Some of you already know that I was asked to judge/jury the 2019 version of The f-Stops Here photography exhibit at the Hygienic Art Center in New London, Connecticut. It was flattering to be asked to do something that I never thought would be part of my journey into photography. Of course, my first thought was that I would not be able to submit work to the show. My second thought was more like, “Me! Really?!” I suppose it's all part of the impostor syndrome that many of us endure. When I sang in several bands, and played a bit of guitar, I would never say that I was a musician. When I worked at a service station, not a gas station, as the owner always insisted, I never said I was a mechanic. I did the work, but always felt at odds with the 'title'. All these years later I will still not claim either appellation. But after reading some, and talking with some friends, I felt I could do the job, and so I did. It was not quite as difficult as I thought it would be. It was a little surprising that there were not more entries, about 130. The gallery thought they would be able to exhibit around 70. I needed to eliminate about half the work. More could have stayed, but I felt it was better to stay close to the number the gallery felt could be shown well. I have had work in some shows that were overpopulated, and so some work was shown in locations that did not really work well.
I was not asked to provide a juror's statement, but the next day I felt that there were a few things I wanted to say. And so I sent them the following:
2019 The f-Stops Here Juror’s Statement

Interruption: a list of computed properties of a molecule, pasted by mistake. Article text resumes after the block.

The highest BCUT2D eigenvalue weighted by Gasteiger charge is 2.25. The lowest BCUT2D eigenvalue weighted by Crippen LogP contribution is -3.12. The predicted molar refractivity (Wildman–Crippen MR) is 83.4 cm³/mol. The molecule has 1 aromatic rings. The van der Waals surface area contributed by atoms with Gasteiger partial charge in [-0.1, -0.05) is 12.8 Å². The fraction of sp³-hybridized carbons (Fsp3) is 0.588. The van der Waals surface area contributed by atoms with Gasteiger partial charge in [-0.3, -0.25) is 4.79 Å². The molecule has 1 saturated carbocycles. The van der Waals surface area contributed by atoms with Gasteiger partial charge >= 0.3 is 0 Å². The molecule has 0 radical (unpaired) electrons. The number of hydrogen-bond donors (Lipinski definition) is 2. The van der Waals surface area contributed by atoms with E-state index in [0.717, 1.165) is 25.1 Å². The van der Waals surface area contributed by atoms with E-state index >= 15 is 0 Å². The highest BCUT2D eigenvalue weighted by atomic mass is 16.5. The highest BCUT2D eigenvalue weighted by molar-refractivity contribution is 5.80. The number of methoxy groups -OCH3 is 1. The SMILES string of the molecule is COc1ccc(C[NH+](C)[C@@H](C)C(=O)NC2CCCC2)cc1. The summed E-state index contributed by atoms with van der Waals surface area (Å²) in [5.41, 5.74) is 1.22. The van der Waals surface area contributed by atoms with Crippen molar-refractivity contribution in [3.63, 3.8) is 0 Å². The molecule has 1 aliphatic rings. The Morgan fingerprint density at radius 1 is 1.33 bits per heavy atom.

First, I'd like to thank Hygienic and Cherie Powell for the opportunity to participate in the role of judging this exhibition, and everyone who entered for putting yourselves out there.
Second, nearly all of the f-Stops Here shows have been judged by white men. I would like to see future shows include other perspectives, as Hygienic has done in other areas. There is so much excellent work being done by non-white, and/or non-male artists and I would like to see how this show might be rendered by someone else. In the end, the art is the art, but it might invite participation from those who might otherwise be reticent.
Regarding the choices for this show, I have, as much as possible, tried to stay away from the personal. A suggestion would be to avoid having signed work, or cover the signatures before judging; this is done in shows at other venues. The work of judging is, as you might expect, a process of elimination. The work that remains is the work that has not fallen below some highly subjective standard that can vary even in selecting one show. A piece that stays might not have if it were larger or smaller, or were framed or matted differently. Is the glass clean, are there unintentional marks on the photo, or matte, under the glass? Everything in the presentation figures into the judgment. What I have tried to avoid, most of all, is hewing to a particular style, genre, or aesthetic.
Photographers need to stop arguing among ourselves about what qualifies as "Photography". To me, none of this matters more than the work itself. Does the work speak to me, regardless of the process the artist used to make it? Don't get me wrong, I'm happy to talk process; it's fun, and you can always learn from someone else's process, but it’s not the most important thing.
In closing, I would like to encourage everyone who entered, whether your work was selected or not, to keep making images and keep entering shows. The photo that didn't get into one show may be the winner of another. MAKE MORE ART.